With Quartz Linked to Silicosis, Surfacing Manufacturers Seek Alternatives

Published: October 4, 2023

This article originally appeared on September 14, 2023 on the Hospitality Design website. Hospitality Design is a sister publication of KBB. It has been slightly edited. This article was updated on October 30, 2023.

Quartz countertops are a design staple. They offer a high-end look at a relatively low price point, come in a wide range of colors, and boast impressive durability with fewer maintenance needs than the slabs of granite and marble they often compete against. Also known as engineered stone, the man-made composite material has taken new and remodeled properties by storm over the last few decades. A growing body of evidence, however, is signaling that the affordability of quartz countertops comes at a hidden cost.

The inhalation of tiny particles of crystalline silica – the dust that comes from grinding up quartz – has been linked to silicosis, a deadly lung disease, in workers who manufacture, cut and install the countertops. Many natural stones contain some amount of silica, but typical quartz countertops are entirely silica aside from the resin that holds them together, resulting in higher levels of silica exposure over time.

Diagnosed silicosis cases are on the rise in the U.S. and around the world, says Jane Fazio, a pulmonologist at the University of California, Los Angeles. “It’s something that results from chronic exposure to inhaled silica particles,” she says. “Usually, in other industries, it occurs over decades, so 30 or 40 years.”

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Fazio is the lead author of a study on silicosis among countertop workers that was recently published in the peer-reviewed medical journal JAMA Internal Medicine. The study found that countertop fabricators were contracting severe forms of the disease much more rapidly than expected. The 52 patients included in the study – all but one of whom were Latino immigrants – were diagnosed at a median age of 45, after a median work tenure of 10 to 20 years. Some were as young as in their 20s. At the time of the study, 10 patients had already died, at a median age of 46. Twenty more were in late stages of the disease.

“Silicosis is not a treatable disease,” Fazio says. “This is a chronic, progressive, fatal disease, and so the only real tool we have as a society is prevention.”

What Happens Next?

There are ways to reduce silica exposure in the workplace, including the use of wet cutting, ventilation and high-quality respirators. None of those methods are completely effective, however. The comprehensiveness of silicosis screenings also varies by state – not to mention by country – and new cases are not always reported. While the Occupational Safety and Health Administration (OSHA) has a silica exposure limit in place for U.S. employers, it is unclear how often that standard is followed.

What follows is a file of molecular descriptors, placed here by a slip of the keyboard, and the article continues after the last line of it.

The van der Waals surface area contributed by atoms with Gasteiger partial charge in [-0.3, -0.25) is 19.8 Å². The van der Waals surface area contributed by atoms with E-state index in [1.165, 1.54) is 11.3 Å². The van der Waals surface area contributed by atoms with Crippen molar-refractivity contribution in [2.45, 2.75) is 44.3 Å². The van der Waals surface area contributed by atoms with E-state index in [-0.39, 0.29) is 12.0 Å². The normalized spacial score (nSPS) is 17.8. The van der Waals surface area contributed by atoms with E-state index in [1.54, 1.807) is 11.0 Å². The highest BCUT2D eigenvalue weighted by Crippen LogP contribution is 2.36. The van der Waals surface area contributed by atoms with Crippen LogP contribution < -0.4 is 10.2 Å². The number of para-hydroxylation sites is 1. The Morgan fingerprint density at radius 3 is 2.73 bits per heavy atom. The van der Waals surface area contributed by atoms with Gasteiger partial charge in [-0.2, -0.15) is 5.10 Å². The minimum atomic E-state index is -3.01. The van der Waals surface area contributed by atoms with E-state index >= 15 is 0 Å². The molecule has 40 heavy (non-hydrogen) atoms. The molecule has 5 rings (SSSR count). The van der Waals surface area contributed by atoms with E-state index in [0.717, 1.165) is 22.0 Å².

California’s Los Angeles County is now mulling a ban on the manufacture, sale and installation of quartz countertops. County officials are due to report back soon on possible options for banning or restricting the material. Their recommendations “will at a minimum include expanding education and workplace safety protections,” according to a spokesperson. Meanwhile, OSHA’s counterpart in Australia could impose a total ban on engineered stone products, also due to concerns about silicosis, as soon as next year.

Fazio sees moving away from quartz surfaces as the safest approach.

“Things can be done to certainly minimize disease risks, short of banning the products, but the products are much more dangerous than people initially realized,” Fazio says. She encourages countertop buyers to “think twice about what materials they’re purchasing and who’s doing the work behind the scenes,” and make sure that companies supplying quartz countertops are “truly providing protections for their workers.”

Finding an Alternative to Quartz

There are plenty of lower-silica alternatives available, including granite and marble. Porcelain is another option that shares many of the same strengths, including aesthetic appeal and durability, at a similar price to natural stone, and has found a foothold in the hospitality industry, as well as the residential sector.

“When you go to hotels, no matter what the brand, you’re selling a product there,” says Marcy Trimble, director of key accounts for Stonepeak Ceramics, a Chicago-based porcelain manufacturer. “The room is a product that you’re selling to your customers, and you want to make it look as nice as possible.”

Quartz has long been an inexpensive choice that meets those standards while holding up to the daily wear and tear. But, Trimble says, “there will come a time where the hospitality industry will step up to the plate by sourcing these sorts of things more ethically.”

More and more companies are also developing new countertops that mimic the look and feel of engineered stone while lowering exposure risk for workers. Georgia-based interior finish supplier MGroup stopped selling quartz countertops shortly after introducing a porcelain-based version, Ultracera, a few years ago. “We had something that was as good or better in performance and look and aesthetics as a typical quartz countertop, that was much more environmentally friendly,” says Scott Murray, MGroup’s vice president of manufacturing and product development.

Minimizing silica exposure was always part of the mission, Murray says. “It didn’t really resonate much early on. People wanted something that looked the same and performed the same. And now it’s become a much more important issue, or on the forefront of people’s minds.”

—By Nicole Pollack

Photo credit: Stonepeak Ceramics

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